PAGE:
Tuesday, April 1, 2014

Talent Drain

When I left my previous job to come to my current position, it was a difficult decision not least because I was a public servant.  My job gave me a lot of pride, and even though it didn't occur to me consciously every day, the fact that even my telephone said I was "serving America's economy" was never lost on me either.  I loved my team, I got stressed about my work, but the initial love affair I had that had me telling people "you're going to have to pry this job out of my cold, dead hands" never actually truly ended.  It just became distracted, divided, and overridden.  Fear for the future is fear for the future, no matter now much reward you get from a day's work, and I was afraid.

Though my reasoning at the time was not precisely accurate, it IS true that with subsequent changes at my old department, the likelihood they would have been able to keep me is almost unthinkable.  My reasoning was based on old assumptions, but the outcomes were what I feared, and so the move was the right thing for me.  In short:  my group got smaller.

It might have been possible for me to stay in public service, to find a new niche in the same world - but I had to take care of myself, and the interviews I had there didn't promise exactly what I need.  And so, I left.

I happened to leave for a wildly different culture and employment, but it also happened that someone I'd known at Public Service Employer had pre-departed me for this place.

Today, I met a third person who's left that public service world for this new employer.

This is, for those who haven't heard of it:  talent drain.  It's the depletion of human resources in public service, which has occurred over a period of years of screeching that public servants "get" too much (as defined by those who get it all).  There has been a systematic insistence that government, civil, and administrative employees serving our economic and civic institutions are a drain on our economy - and the end result at this point is budgets so constrained that the men I worked for for my years at that job got not one raise - not only during my tenture, but even predating me by a year or two.  These are people dedicated to preserving the financial well being of the entire nation - and they're not starving - but we're doing nothing to "incent" (to use the corporate-speak term) their continuing service.  These are people who do what they do with no mean measure of pride and ambition, even if that ambition does not translate to the sort of thing coveted by those politicians and blowhards so eager to point fingers at MY former coworkers as entitlement junkies.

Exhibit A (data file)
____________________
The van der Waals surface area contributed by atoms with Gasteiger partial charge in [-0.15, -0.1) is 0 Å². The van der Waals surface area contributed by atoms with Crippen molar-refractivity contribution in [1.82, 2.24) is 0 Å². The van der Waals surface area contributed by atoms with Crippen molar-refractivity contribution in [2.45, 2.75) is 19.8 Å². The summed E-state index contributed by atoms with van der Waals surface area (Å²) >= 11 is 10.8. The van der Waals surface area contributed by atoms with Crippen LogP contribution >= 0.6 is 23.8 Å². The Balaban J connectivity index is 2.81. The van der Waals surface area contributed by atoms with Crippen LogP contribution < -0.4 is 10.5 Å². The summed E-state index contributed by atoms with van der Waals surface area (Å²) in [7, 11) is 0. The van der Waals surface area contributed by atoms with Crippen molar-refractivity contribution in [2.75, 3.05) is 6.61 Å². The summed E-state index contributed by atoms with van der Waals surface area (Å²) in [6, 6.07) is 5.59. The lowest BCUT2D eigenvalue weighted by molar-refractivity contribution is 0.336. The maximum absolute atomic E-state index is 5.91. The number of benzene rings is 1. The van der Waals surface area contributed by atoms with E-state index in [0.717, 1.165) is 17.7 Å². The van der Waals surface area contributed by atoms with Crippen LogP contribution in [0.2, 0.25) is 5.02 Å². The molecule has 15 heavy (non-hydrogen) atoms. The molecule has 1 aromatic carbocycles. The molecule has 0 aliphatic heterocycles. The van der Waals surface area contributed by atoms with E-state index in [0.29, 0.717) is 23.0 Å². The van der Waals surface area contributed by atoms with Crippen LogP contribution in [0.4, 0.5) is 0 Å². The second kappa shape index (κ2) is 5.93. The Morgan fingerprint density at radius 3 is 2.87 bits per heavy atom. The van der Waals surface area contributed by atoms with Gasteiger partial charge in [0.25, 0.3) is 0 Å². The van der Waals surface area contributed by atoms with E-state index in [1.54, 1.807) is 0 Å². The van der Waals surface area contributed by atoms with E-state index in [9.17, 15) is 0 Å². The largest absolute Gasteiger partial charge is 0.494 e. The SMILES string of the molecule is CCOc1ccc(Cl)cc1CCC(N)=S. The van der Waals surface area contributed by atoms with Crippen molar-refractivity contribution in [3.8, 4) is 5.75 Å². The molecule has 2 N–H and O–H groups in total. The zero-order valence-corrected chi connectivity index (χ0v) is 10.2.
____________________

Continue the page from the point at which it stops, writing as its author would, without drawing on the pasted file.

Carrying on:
During my three and a half years in that job, our senior executive used to talk about retention of talent.  He went to pretty great lengths to see a project through and still maintain the talented team who implemented it - and, whether I turned my coat and left or not, whether I had faith or should have or not:  he was not wrong.  He would talk about the ridiculous waste of recruiting a team of the stellar talents our group brought to the table, and not holding on to those people.  And, whether it scared ME or not, I know to a unique degree just what he was fighting against in terms of budget constraints.  I saw some of the sacrifices asked, and I saw Isaac walk away from the stone.